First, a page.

Education in the Audio Field

Chuckles

Member
Hey all, Im just an amateur in sound. I work the system at my high school theatre and I'm occasionally hired to op the board for regional theatre musicals. I'v had a great time learning sound engineering and I think it's something I want to pursue as a career. My question for you all is this: What next? Im on the tail end of my Junior year and have been looking at various colleges, what kind of education is out there for sound? I realize there are different fields you can go into. I apologize in advanced if this is the wrong forum

Thanks,

Charlie
 

themuzicman

Well-Known Member
You have a few choices...

First you can go to a school for Theatre and focus in sound. I know UNCSA has a good program, I have worked with many of their alumni and they are very well trained.

Or, you can go into something like Music Production/Recording - basically studio work. You'll learn about audio and all that.

Or you can go the major in something different and do audio on the side. An audio company I once worked for was owned by a physics dude, and two electrical engineers. This was production audio, not theatre stuff strictly. But still they majored in relating fields and applied what they knew to making great audio.

I got a B.A. in theatre never once taking a sound class or anything (just wasn't offered at my school), but I started working for audio companies on the side and reading everything I could. 6 months out of school I found myself on a national broadway tour as their audio engineer. Just goes to show you don't need the formal audio education as long as you study up and have the will to work on your own to learn!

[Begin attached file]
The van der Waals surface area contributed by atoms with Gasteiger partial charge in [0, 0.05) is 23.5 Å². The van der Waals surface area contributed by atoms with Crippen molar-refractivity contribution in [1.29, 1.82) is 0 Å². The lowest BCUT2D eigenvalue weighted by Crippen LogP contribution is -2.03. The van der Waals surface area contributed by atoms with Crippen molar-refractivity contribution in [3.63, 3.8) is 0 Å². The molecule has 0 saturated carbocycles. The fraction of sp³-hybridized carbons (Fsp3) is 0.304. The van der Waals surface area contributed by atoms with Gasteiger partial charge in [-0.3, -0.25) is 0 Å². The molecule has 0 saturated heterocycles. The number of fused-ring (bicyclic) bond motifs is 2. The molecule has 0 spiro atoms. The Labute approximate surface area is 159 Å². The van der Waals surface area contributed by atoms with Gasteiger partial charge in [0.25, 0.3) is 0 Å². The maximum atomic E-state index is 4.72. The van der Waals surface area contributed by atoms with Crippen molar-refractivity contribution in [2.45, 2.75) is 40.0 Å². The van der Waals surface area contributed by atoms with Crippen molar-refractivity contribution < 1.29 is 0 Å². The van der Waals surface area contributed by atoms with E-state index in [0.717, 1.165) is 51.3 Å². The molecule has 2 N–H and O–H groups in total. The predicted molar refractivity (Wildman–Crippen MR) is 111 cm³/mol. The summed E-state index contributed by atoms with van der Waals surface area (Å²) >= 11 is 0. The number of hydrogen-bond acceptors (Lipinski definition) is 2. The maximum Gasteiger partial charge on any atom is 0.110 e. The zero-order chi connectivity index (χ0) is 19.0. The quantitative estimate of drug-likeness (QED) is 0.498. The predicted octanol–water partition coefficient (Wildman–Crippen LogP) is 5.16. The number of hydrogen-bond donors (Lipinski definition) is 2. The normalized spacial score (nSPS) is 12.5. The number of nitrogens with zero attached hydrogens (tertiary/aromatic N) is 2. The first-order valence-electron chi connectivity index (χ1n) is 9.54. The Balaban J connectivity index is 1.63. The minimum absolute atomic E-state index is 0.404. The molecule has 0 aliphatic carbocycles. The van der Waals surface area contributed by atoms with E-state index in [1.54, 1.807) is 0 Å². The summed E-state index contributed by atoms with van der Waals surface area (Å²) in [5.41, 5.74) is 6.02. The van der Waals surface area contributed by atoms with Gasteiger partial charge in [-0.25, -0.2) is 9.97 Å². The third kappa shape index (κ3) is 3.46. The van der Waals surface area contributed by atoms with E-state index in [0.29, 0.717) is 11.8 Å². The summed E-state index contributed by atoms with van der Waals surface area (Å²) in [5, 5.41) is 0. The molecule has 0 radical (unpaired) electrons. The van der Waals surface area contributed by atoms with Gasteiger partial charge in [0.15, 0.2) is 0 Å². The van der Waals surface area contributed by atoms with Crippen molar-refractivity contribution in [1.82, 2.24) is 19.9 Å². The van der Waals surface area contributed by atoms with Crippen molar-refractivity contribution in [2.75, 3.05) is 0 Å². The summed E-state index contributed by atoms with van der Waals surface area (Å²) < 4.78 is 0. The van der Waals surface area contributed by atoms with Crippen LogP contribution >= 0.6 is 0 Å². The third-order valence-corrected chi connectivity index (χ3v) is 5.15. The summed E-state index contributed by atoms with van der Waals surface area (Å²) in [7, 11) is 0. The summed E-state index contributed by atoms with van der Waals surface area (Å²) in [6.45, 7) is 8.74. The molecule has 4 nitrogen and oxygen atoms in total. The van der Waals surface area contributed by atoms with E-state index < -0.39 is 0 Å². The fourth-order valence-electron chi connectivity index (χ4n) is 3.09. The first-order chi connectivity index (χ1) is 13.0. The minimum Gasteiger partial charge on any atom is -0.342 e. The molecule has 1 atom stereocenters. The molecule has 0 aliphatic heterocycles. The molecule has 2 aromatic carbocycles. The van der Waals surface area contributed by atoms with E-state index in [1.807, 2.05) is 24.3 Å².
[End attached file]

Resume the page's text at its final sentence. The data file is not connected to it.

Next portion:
PolishGuy

Member
Another place to look is in the Mass Comm. department of schools if they aren't big enough to offer a dedicated theater program or an audio engineering program. They generally house the audio production, engineering, and broadcast aspects that you might be interested in. If you choose that, you can declare a minor in theater and get the exposure that way.

As a side note, I would suggest you follow muzicman's advice and in the meantime, try to get some exposure to the audio scene on the side. It's exactly what I did, got my degree in computer science, worked as a TD at a regional theater and took any side gig I could with big bands, rock groups, and all sorts of touring shows that would come through our venue. The exposure is great and it's a good way to learn the in's and out's of every kind of group/genre (good for marketing yourself as being proficient in all types of venues and productions other than just theaters/musical shows).

Edit: the side gigs may also be a useful tool if you still are trying to determine if sound is what you want to pursue in higher education or if it is a hobby that pays ;)
 

Users who are viewing this thread